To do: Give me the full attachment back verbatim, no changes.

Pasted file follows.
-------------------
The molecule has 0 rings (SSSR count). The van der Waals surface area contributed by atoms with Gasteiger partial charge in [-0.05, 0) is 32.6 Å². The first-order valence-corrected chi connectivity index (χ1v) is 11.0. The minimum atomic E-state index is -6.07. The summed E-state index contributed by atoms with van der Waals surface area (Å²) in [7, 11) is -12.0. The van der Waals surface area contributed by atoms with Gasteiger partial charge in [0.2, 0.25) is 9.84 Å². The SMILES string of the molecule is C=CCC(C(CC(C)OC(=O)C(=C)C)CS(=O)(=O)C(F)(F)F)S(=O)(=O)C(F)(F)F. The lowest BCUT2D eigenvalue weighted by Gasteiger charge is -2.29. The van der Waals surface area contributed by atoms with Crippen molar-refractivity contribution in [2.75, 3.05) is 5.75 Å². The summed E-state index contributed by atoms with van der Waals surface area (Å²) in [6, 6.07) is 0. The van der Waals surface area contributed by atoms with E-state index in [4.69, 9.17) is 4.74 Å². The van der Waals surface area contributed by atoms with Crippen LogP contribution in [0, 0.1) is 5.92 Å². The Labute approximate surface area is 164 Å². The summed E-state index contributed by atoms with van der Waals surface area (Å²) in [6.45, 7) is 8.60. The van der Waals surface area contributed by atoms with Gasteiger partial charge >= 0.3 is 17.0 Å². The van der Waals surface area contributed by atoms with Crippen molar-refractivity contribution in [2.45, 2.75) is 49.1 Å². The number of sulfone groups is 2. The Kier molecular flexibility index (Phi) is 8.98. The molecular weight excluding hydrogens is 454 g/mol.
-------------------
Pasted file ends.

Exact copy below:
The molecule has 0 rings (SSSR count). The van der Waals surface area contributed by atoms with Gasteiger partial charge in [-0.05, 0) is 32.6 Å². The first-order valence-corrected chi connectivity index (χ1v) is 11.0. The minimum atomic E-state index is -6.07. The summed E-state index contributed by atoms with van der Waals surface area (Å²) in [7, 11) is -12.0. The van der Waals surface area contributed by atoms with Gasteiger partial charge in [0.2, 0.25) is 9.84 Å². The SMILES string of the molecule is C=CCC(C(CC(C)OC(=O)C(=C)C)CS(=O)(=O)C(F)(F)F)S(=O)(=O)C(F)(F)F. The lowest BCUT2D eigenvalue weighted by Gasteiger charge is -2.29. The van der Waals surface area contributed by atoms with Crippen molar-refractivity contribution in [2.75, 3.05) is 5.75 Å². The summed E-state index contributed by atoms with van der Waals surface area (Å²) in [6, 6.07) is 0. The van der Waals surface area contributed by atoms with E-state index in [4.69, 9.17) is 4.74 Å². The van der Waals surface area contributed by atoms with Crippen LogP contribution in [0, 0.1) is 5.92 Å². The Labute approximate surface area is 164 Å². The summed E-state index contributed by atoms with van der Waals surface area (Å²) in [6.45, 7) is 8.60. The van der Waals surface area contributed by atoms with Gasteiger partial charge >= 0.3 is 17.0 Å². The van der Waals surface area contributed by atoms with Crippen molar-refractivity contribution in [2.45, 2.75) is 49.1 Å². The number of sulfone groups is 2. The Kier molecular flexibility index (Phi) is 8.98. The molecular weight excluding hydrogens is 454 g/mol.